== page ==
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Colopexy as a treatment option for the management of acute transverse colon volvulus: a case report

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Transverse colon volvulus is an uncommon acute surgical presentation associated with a higher rate of mortality than volvulae at other locations along the colon. Surgical resection or correction is the only treatment, and various methods have been described in case report literature to relieve the volvulus and prevent recurrence.

Case presentation

We present the case of a 25-year-old Caucasian woman who was admitted with a three-day history of abdominal pain, absolute constipation and abdominal distension. Subsequent radiographic and computed tomography imaging revealed right-sided colonic dilatation suggestive of a volvulus. An emergency laparotomy was performed during which the dilated proximal bowel was decompressed and colopexy executed by using the greater omentum to fix the transverse colon at the hepatic and splenic flexures.


Volvulus of the transverse colon is rare but must form part of the clinician's differential diagnosis when encountering a patient with suspected bowel obstruction, especially in younger patients with no previous surgical history. Laparotomy is the treatment of choice and the technique of using the greater omentum as a fixing point for redundant bowel to the lateral abdominal wall is an option that may be considered especially when the bowel appears viable.


Transverse colon volvulus, first reported by Kallio [1] in 1932, is a rare cause of large bowel obstruction but is associated with a greater mortality than the more common sigmoid or caecal volvulae. Several surgical options to prevent recurrence have been described in the literature but we believe this is the first case where the greater omentum has been used as a fixation point for the transverse colon.

Case presentation

A 25-year-old Caucasian woman presented to our emergency department with a three-day history of abdominal pain, distension and absolute constipation with vomiting. There was no significant medical or surgical history. She took no regular medications, and was a non-smoker and non-drinker. Bedside observations were normal. A physical examination revealed a distended tympanic abdomen with tenderness across the lower abdomen but no signs of peritonism. A urine dipstick test was unremarkable and blood tests showed a raised white blood cell count (14.4 ×109 cells/L) and C-reactive protein (35mg/L). Urea and electrolytes, hemoglobin and liver function tests were all normal.

Radiographs of the abdomen (Figure 1) and chest (Figure 2) showed gross dilatation of the right side of the colon with Chilaiditi’s sign. A computed tomography (CT) scan of the abdomen showed massive dilatation of the caecum, which measured greater than 14 cm in diameter (Figures 3, 4, and 5). The distal colon was collapsed with a transition point in the mid abdomen suggestive of a volvulus or band.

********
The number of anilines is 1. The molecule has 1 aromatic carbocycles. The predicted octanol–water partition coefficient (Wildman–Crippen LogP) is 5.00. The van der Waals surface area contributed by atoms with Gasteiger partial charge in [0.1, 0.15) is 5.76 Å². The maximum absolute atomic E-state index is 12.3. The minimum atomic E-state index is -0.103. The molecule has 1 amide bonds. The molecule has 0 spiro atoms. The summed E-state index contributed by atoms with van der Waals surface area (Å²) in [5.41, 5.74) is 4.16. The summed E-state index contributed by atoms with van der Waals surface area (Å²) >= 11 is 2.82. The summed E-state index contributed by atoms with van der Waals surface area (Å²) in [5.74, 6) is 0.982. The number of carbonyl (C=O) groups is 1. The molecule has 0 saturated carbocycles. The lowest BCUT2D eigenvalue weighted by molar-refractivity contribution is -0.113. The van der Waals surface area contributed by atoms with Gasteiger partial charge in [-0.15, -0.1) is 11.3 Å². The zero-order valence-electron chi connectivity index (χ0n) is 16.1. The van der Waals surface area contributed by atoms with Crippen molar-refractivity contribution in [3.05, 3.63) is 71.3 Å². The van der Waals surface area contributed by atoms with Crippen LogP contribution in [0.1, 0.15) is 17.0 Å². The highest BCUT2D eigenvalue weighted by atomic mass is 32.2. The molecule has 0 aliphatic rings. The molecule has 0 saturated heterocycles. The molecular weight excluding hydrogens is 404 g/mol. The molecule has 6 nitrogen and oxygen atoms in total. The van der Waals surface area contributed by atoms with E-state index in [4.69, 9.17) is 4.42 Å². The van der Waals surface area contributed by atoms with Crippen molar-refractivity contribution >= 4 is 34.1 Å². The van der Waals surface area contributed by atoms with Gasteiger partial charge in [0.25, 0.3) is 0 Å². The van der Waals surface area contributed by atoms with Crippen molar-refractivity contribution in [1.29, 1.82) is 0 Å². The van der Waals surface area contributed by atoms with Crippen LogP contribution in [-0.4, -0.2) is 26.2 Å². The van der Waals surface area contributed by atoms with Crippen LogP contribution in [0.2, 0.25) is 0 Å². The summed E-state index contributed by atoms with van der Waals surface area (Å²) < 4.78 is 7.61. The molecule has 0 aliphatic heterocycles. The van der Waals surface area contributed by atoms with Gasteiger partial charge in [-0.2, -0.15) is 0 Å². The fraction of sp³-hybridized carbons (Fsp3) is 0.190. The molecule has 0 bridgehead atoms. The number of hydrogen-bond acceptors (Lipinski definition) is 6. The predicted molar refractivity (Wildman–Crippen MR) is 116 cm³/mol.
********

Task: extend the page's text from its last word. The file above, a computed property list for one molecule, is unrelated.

Figure 1

Radiograph of the abdomen showing gross dilatation of the right side of the colon.

Figure 2

Radiograph of the chest showing gross dilatation of the right side of the colon with Chilaiditi’s sign.

Figure 3

Computed tomography scan of the abdomen showing massive dilatation of the caecum, which measured greater than 14 cm in diameter.

Figure 4

Computed tomography scan of the abdomen showing massive dilatation of the caecum, which measured greater than 14 cm in diameter.

Figure 5

Computed tomography scan of the abdomen showing the distal colon collapsed with a transition point in the mid abdomen suggestive of a volvulus or band.

A nasogastric tube was inserted, intravenous fluid resuscitation commenced and our patient underwent an emergency exploratory laparotomy. Intra-operatively, the bowel was found to be significantly dilated from the caecum to the distal transverse colon and the distal small bowel was mildly dilated, giving the impression of decompression through an incompetent ileocaecal valve. There was a volvulus of the transverse colon in the right upper quadrant. The transverse mesocolon appeared to take origin from the right upper quadrant as opposed to the usual location as an extension of the peritoneum from the posterior abdominal wall centrally. There was no evidence of colonic ischemia or serosal injury.

The large bowel was decompressed with a 14 gauge needle allowing the tightly held bowel to be manipulated more easily. The large bowel was fully unraveled and the volvulus corrected then decompressed distally into the descending colon. The greater omentum on the transverse colon was then fixed at both the hepatic and splenic flexures by creating pouches in the lateral anterior abdominal walls, and fixing the omentum within this with polydioxanone sutures (PDS). The central portion of the omentum was purposefully caught in the mass closure of the wound to ensure additional central fixation.

Post-operatively our patient made a good recovery. By day five she was tolerating a full diet and was discharged six days post-operatively. Despite a superficial wound infection at two weeks, she made a full recovery with no complications noted at her three month and six month follow-up.